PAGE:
WOMEN'S DIARIES OF THE WESTWARD JOURNEY, by Lillian Schlissel, relates letters, diaries and the lives of dozens of women who traveled the Overland Trail during the 19th century. While the men of this major American migration saw the 2,500 mile trip as an adventure and a way to start up a new life, women saw it as “a leaving behind”—family, friends and as Margaret Wilson wrote, “my children buried in...graveyards.” (pg. 28) The women knew they were leaving stable communities and “domestic circles” for the unknown.
What the women discovered, however, was that necessity really was the mother of invention. Within weeks, if not days, after hitting the trail, women found a new circle of support within the female society of the wagon train. They banded together for the common good to move the train along its rocky and uncertain path to the hoped for happy journey's end.
In the 1800's, a woman's place was home—hearth, children, kitchen. This did not change just because home was now a rolling wagon. A woman continued to do the cooking, baking, washing and tending to the sick and children. Only now, the cooking and baking were done over an open fire, in the rain with wet wood or cow chips gathered while walking the day's miles. The washing was done on river banks with cold water and harsh soaps. The children had more adventures and scrapes to be wary of, but often suffered from neglect, because the mothers “carried more than their normal share of care and work.” (pg. 49)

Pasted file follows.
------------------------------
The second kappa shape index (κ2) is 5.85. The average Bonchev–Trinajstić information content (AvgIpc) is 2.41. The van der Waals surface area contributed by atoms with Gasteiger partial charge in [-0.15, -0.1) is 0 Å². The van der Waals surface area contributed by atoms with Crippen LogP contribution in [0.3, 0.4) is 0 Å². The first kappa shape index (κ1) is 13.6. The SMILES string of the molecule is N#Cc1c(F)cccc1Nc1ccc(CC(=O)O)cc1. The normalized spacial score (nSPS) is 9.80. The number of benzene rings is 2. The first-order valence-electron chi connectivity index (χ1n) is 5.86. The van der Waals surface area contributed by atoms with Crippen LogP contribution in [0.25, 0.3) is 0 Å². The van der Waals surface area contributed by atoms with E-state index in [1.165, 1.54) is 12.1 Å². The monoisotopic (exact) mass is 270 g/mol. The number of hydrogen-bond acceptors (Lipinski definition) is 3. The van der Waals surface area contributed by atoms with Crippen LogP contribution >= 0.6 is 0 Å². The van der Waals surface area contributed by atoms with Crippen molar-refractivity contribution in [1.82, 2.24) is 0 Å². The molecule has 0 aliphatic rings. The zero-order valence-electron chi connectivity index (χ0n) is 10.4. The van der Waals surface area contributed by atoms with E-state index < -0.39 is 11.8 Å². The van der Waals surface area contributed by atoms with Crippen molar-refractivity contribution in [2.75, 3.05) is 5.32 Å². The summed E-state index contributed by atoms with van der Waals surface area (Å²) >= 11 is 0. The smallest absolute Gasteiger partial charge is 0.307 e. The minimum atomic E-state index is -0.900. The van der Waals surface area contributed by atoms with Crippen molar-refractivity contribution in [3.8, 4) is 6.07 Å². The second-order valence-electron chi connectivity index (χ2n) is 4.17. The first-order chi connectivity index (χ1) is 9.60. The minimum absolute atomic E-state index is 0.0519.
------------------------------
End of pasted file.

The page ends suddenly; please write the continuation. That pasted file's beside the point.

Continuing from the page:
Women had different routines than men. They rose earlier, worked harder and stayed up up later. They did their own jobs and also helped the men with theirs. Martha Morrison wrote, “The women helped pitch tents, helped unload [the wagons] and helped yoke the oxen.”(pg. 35) They also drove the oxen and wagon and herded the sheep and cattle as well.
The work, no matter how unusual to them, soon became routine and repetitious to the women. The mundane work, however, gave a sense of regularity and predictability that could ward off the unexpected dislocations of the road. (pg 102). It helped them to overcome the hardships they endured— the sickness, the deaths, the lost possessions. It helped the women get through one step, one mile, one day at a time. It helped them reach their journey's end.
I think we often romanticize the days of Western immigration. We don't think about the hardships, the hard work, the hard life. Of course, this is true in any time period. We don't discuss the smells, the dirt, the everyone sleeping in the same room.
What is a historical fact of life that you think is best left out of romance novels? I guess in my Wagon Train story, the dirtiness of the characters would have to be it. I mean, how can they be getting romantic when neither one has bathed for days?
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Anna Kathryn Lanier
Where Tumbleweeds Hang Their Hats